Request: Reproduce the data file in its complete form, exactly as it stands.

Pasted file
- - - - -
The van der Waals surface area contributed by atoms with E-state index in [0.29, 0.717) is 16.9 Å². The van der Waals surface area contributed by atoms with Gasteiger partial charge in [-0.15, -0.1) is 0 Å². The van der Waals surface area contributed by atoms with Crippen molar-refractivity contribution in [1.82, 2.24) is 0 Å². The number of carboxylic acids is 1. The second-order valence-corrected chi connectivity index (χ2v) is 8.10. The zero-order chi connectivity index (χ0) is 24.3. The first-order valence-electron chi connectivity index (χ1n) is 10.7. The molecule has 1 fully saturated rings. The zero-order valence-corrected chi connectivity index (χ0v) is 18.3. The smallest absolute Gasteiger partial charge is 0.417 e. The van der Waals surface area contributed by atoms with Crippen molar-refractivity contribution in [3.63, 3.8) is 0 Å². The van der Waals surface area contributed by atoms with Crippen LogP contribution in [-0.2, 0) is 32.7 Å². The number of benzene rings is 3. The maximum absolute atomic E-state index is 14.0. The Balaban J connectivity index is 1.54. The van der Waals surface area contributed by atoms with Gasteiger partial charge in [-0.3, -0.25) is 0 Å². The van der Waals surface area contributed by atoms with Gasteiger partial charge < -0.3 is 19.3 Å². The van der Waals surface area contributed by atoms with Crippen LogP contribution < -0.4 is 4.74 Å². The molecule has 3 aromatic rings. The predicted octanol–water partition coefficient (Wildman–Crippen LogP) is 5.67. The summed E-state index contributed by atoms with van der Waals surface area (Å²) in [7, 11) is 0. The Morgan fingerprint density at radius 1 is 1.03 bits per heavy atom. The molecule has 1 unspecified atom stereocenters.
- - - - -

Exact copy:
The van der Waals surface area contributed by atoms with E-state index in [0.29, 0.717) is 16.9 Å². The van der Waals surface area contributed by atoms with Gasteiger partial charge in [-0.15, -0.1) is 0 Å². The van der Waals surface area contributed by atoms with Crippen molar-refractivity contribution in [1.82, 2.24) is 0 Å². The number of carboxylic acids is 1. The second-order valence-corrected chi connectivity index (χ2v) is 8.10. The zero-order chi connectivity index (χ0) is 24.3. The first-order valence-electron chi connectivity index (χ1n) is 10.7. The molecule has 1 fully saturated rings. The zero-order valence-corrected chi connectivity index (χ0v) is 18.3. The smallest absolute Gasteiger partial charge is 0.417 e. The van der Waals surface area contributed by atoms with Crippen molar-refractivity contribution in [3.63, 3.8) is 0 Å². The van der Waals surface area contributed by atoms with Crippen LogP contribution in [-0.2, 0) is 32.7 Å². The number of benzene rings is 3. The maximum absolute atomic E-state index is 14.0. The Balaban J connectivity index is 1.54. The van der Waals surface area contributed by atoms with Gasteiger partial charge in [-0.3, -0.25) is 0 Å². The van der Waals surface area contributed by atoms with Gasteiger partial charge < -0.3 is 19.3 Å². The van der Waals surface area contributed by atoms with Crippen LogP contribution < -0.4 is 4.74 Å². The molecule has 3 aromatic rings. The predicted octanol–water partition coefficient (Wildman–Crippen LogP) is 5.67. The summed E-state index contributed by atoms with van der Waals surface area (Å²) in [7, 11) is 0. The Morgan fingerprint density at radius 1 is 1.03 bits per heavy atom. The molecule has 1 unspecified atom stereocenters.